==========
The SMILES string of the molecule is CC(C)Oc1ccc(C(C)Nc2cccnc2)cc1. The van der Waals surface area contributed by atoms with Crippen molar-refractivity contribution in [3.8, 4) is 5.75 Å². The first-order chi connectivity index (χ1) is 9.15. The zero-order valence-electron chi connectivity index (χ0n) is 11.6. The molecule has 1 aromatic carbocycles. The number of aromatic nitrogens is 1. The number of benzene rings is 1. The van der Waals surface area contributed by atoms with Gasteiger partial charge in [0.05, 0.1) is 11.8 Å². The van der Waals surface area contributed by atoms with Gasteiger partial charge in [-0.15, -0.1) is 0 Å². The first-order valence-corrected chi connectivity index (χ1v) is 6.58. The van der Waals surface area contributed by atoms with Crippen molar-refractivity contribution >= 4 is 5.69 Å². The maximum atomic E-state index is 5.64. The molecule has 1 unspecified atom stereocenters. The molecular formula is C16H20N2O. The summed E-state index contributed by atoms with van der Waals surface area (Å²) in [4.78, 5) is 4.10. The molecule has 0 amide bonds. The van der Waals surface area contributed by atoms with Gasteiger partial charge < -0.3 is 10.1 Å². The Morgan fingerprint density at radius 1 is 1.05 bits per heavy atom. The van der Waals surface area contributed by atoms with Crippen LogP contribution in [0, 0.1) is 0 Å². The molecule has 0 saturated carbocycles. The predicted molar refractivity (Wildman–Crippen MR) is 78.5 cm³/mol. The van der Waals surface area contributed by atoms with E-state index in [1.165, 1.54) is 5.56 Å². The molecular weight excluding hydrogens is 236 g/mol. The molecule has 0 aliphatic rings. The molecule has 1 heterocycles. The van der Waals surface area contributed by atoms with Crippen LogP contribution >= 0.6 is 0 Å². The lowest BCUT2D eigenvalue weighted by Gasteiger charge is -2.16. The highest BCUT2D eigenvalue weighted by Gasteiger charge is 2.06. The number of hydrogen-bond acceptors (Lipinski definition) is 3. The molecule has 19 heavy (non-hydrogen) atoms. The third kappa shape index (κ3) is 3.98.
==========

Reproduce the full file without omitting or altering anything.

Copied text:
The SMILES string of the molecule is CC(C)Oc1ccc(C(C)Nc2cccnc2)cc1. The van der Waals surface area contributed by atoms with Crippen molar-refractivity contribution in [3.8, 4) is 5.75 Å². The first-order chi connectivity index (χ1) is 9.15. The zero-order valence-electron chi connectivity index (χ0n) is 11.6. The molecule has 1 aromatic carbocycles. The number of aromatic nitrogens is 1. The number of benzene rings is 1. The van der Waals surface area contributed by atoms with Gasteiger partial charge in [0.05, 0.1) is 11.8 Å². The van der Waals surface area contributed by atoms with Gasteiger partial charge in [-0.15, -0.1) is 0 Å². The first-order valence-corrected chi connectivity index (χ1v) is 6.58. The van der Waals surface area contributed by atoms with Crippen molar-refractivity contribution >= 4 is 5.69 Å². The maximum atomic E-state index is 5.64. The molecule has 1 unspecified atom stereocenters. The molecular formula is C16H20N2O. The summed E-state index contributed by atoms with van der Waals surface area (Å²) in [4.78, 5) is 4.10. The molecule has 0 amide bonds. The van der Waals surface area contributed by atoms with Gasteiger partial charge < -0.3 is 10.1 Å². The Morgan fingerprint density at radius 1 is 1.05 bits per heavy atom. The van der Waals surface area contributed by atoms with Crippen LogP contribution in [0, 0.1) is 0 Å². The molecule has 0 saturated carbocycles. The predicted molar refractivity (Wildman–Crippen MR) is 78.5 cm³/mol. The van der Waals surface area contributed by atoms with E-state index in [1.165, 1.54) is 5.56 Å². The molecular weight excluding hydrogens is 236 g/mol. The molecule has 0 aliphatic rings. The molecule has 1 heterocycles. The van der Waals surface area contributed by atoms with Crippen LogP contribution >= 0.6 is 0 Å². The lowest BCUT2D eigenvalue weighted by Gasteiger charge is -2.16. The highest BCUT2D eigenvalue weighted by Gasteiger charge is 2.06. The number of hydrogen-bond acceptors (Lipinski definition) is 3. The molecule has 19 heavy (non-hydrogen) atoms. The third kappa shape index (κ3) is 3.98.